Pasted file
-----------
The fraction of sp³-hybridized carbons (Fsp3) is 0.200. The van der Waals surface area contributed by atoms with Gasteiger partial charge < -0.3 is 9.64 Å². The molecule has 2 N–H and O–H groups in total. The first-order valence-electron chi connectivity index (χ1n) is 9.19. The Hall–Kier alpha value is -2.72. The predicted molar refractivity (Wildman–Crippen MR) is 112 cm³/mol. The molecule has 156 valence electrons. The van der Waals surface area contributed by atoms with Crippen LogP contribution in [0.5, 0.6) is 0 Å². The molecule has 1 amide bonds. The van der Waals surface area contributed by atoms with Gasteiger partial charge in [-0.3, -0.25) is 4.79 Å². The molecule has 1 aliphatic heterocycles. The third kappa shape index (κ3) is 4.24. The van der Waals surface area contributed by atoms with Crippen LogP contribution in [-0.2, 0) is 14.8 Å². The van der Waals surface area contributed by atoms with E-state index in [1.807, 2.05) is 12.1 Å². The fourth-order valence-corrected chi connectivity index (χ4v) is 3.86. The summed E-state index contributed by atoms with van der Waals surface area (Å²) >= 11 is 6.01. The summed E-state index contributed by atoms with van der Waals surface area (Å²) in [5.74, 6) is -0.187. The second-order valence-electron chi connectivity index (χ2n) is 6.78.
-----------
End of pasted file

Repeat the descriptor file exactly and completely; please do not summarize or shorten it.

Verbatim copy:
The fraction of sp³-hybridized carbons (Fsp3) is 0.200. The van der Waals surface area contributed by atoms with Gasteiger partial charge < -0.3 is 9.64 Å². The molecule has 2 N–H and O–H groups in total. The first-order valence-electron chi connectivity index (χ1n) is 9.19. The Hall–Kier alpha value is -2.72. The predicted molar refractivity (Wildman–Crippen MR) is 112 cm³/mol. The molecule has 156 valence electrons. The van der Waals surface area contributed by atoms with Crippen LogP contribution in [0.5, 0.6) is 0 Å². The molecule has 1 amide bonds. The van der Waals surface area contributed by atoms with Gasteiger partial charge in [-0.3, -0.25) is 4.79 Å². The molecule has 1 aliphatic heterocycles. The third kappa shape index (κ3) is 4.24. The van der Waals surface area contributed by atoms with Crippen LogP contribution in [-0.2, 0) is 14.8 Å². The van der Waals surface area contributed by atoms with E-state index in [1.807, 2.05) is 12.1 Å². The fourth-order valence-corrected chi connectivity index (χ4v) is 3.86. The summed E-state index contributed by atoms with van der Waals surface area (Å²) >= 11 is 6.01. The summed E-state index contributed by atoms with van der Waals surface area (Å²) in [5.74, 6) is -0.187. The second-order valence-electron chi connectivity index (χ2n) is 6.78.